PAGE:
I’m not really a morning person. Then again, I’m not really a night owl either. I guess I just really appreciate sleep. However, some things are worth foregoing an extra few minutes of slumber. I talk a lot about South Carolina’s vistas because we are blessed with such an abundance of beauty across the entire state. But I would argue that no view is more stunning—or worth the effort—than one you take in gradually as the sky carefully colors itself over the course of a sunrise.
I haven’t seen many sunrises, so the ones I have seen tend to stand out a little more in my memory. My most recent sunrise was a wonderful by-product of a visit to Aiken, South Carolina. I got to watch the gradient of hues, ranging from blue to orange to yellow to white, highlight the morning mist hovering a few feet above the grass at the Aiken Training Track. It was spectacular!
I say this sunrise was a by-product because I actually visited the training track early one Thursday morning to experience a different kind of view, though equally inspiring. Aiken has been a hub for horse training for generations, and I simply had to see what all the fuss was about for myself. And the best time to see a true thoroughbred stretch its legs? Bright and early, folks.
I met up with Lisa Hall at Legacy Stable to get my first glimpse of the breed that serves as the namesake for this region of the Palmetto State. Lisa is the museum coordinator of the award-winning Aiken Thoroughbred Racing Hall of Fame & Museum and she is a walking encyclopedia for Aiken’s equestrian roots. Also familiar with many of the trainers and several of the horses themselves, she took me on a backstretch tour to understand just why they call this Thoroughbred Country.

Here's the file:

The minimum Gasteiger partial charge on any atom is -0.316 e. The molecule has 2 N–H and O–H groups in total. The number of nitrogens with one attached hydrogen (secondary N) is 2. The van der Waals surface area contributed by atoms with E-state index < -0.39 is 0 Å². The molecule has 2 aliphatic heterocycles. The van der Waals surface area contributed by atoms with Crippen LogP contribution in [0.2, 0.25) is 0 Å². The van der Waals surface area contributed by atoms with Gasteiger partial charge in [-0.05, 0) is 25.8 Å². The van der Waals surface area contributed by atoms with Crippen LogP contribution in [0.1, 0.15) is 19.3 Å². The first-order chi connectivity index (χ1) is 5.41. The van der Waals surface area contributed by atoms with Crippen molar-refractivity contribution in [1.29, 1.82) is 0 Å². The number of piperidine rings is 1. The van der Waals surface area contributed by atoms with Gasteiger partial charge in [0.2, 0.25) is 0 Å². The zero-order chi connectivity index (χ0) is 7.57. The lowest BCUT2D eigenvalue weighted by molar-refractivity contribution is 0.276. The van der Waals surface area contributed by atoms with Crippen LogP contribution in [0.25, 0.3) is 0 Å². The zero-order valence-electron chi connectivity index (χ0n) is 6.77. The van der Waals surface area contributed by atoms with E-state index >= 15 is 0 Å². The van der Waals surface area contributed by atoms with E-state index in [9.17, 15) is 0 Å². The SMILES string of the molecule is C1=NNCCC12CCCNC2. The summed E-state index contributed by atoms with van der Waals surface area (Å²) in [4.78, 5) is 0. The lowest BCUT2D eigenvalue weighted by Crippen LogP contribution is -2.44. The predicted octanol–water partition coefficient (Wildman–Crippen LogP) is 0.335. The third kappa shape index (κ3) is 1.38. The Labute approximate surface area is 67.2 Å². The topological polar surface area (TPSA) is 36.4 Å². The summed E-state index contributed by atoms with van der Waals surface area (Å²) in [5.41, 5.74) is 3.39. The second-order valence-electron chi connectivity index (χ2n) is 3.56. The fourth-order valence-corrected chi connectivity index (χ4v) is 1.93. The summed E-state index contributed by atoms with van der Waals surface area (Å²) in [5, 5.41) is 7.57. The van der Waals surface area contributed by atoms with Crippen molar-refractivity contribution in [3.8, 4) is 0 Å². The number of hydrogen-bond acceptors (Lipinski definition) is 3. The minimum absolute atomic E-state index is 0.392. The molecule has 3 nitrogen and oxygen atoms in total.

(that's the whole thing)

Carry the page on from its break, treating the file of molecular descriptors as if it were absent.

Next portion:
Even for someone with little knowledge or experience of horses, I could tell there was something exceptional about the magnificent animal that meandered past me across a field to take its morning exercise. There are distinctive physical features that set thoroughbreds apart from your average horse. But even more than that, to truly earn the title, a horse must be able to have its lineage traced back to just three stallions imported to England in the late 17th- and early 18th-centuries.
So, these are not your average horses, and they are literally born to run. Aiken became a haven for the breed because of its mild climate and soil that proved perfect for hooves. Wealthy owners would migrate south each year bringing their animals with them. When you see the names of the owners and the winners that were trained in Aiken on the walls and trophy cases of the Hall of Fame, it’s incredible to realize their success was born in a small city in South Carolina.
The horse that I came out to watch? He was a grandson of American Pharaoh, the 12th American Triple Crown winner in history. I was literally in the presence of horse royalty, y’all! As you can probably imagine, riding a horse with such a pedigree is out of the question, something that many might find confusing when they first hear the moniker of the region. Although we can only admire these creatures from afar, it’s fun to know they enjoy a treat just as much as the next guy.
Aiken has long celebrated the equestrian history and tradition that is forever entwined in its culture, from the horse statues peppering the downtown, to the horse crossing signs on Aiken roads (where a horse ALWAYS has the right of way). But the town is worth visiting even if you don’t have an equestrian interest. With its beautiful gardens, stunning architecture, delicious dining and glamorous history, there’s a whole lot to discover in this South Carolina gem.
Of course, no trip to Southern Living’s "South’s Best Small Town of 2018" would be complete without a brush with its horse heritage. I’d be remiss if I didn't encourage you to experience a steeplechase race or polo match for the first time, take a backstretch tour or simply wake up at the crack of dawn to watch a horse do what it was born to do.
Filming for this show was done in part prior to Covid-19 and SCPRT recommends following local guidelines for social distancing and your personal protection. Some of the activities depicted in the “Go For It’ series might be affected, or even unavailable, due to Covid-19. Please check with the local provider or attraction for the latest schedules and hours of operation.